All in all its a fantastic combination which, when used in tandem with ones own MP3 music collection is about as good as Web3.0 for muso's can get.

Some other useful counterparts to the two core apps are shown below:

    • freshspotify – Tracks newly released music on Spotify and compares it with your favourite artists on Last.fm. Subscribe to artist RSS feeds (or email) to be notified of updates. This is a really useful service: you can browse the site (which nicely summarizes the new Spotify releases) and sign in whit a google account to add artist alerts based on your Last.fm profile (up to a maximum of 100 artists).




    • Spotify.fmFrank Quist’s new and improved webtool to list the latest Spotify releases of all your favourite artists on Last.fm. Also has a neat RSS feed and the ability to search based on both username or tag and search on similar artists.




    • Spotify updates from Last.fm – This app can look for any artist in your library (not just your top 50 artists) and lets you specify the playcount range to consider too. It will also return recommended artists, so this is a great way to discover more music from artists you’re perhaps not too aware of, and complements the other apps well. Developer OnDistantShores (who is also responsible for the excellent Universal Scrobbler) promises more updates soon, including the option to specify a tag and search new releases by artists with that tag: brilliant!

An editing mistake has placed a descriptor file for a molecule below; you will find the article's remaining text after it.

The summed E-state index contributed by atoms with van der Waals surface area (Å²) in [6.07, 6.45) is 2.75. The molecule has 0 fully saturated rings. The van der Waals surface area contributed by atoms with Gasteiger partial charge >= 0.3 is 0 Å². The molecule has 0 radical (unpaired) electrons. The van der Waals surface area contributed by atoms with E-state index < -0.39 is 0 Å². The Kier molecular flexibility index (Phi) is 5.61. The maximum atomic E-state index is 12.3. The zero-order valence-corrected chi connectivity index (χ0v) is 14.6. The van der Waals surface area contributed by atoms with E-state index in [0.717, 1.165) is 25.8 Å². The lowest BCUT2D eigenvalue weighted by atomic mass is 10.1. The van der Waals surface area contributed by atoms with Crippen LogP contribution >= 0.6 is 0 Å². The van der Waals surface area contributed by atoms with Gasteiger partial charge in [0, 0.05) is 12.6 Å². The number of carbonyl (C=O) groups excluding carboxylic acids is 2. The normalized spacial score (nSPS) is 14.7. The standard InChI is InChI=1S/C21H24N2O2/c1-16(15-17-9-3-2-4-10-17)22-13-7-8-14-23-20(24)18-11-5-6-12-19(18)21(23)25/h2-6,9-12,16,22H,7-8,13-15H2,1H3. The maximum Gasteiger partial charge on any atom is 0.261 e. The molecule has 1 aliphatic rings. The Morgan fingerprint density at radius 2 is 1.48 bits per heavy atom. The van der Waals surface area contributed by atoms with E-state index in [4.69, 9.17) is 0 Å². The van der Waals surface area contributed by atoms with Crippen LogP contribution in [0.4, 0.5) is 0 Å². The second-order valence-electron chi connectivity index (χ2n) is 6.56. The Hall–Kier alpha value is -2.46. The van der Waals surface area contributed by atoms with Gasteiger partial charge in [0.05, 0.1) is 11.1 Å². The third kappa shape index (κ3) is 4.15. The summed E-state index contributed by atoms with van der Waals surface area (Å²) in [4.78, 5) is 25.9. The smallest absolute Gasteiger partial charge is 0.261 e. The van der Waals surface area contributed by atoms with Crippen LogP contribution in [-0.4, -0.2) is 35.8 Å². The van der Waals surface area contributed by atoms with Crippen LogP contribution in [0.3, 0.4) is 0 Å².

• Last.fm Spotify Search – Script that adds a wee green note icon next to tracks, albums and artists on Last.fm’s website. To use, install Greasemonkey then add the script. You can then click the note icon to search in Spotify. I find this one really useful, it saves on typing and binds Last.fm and Spotify together nicely.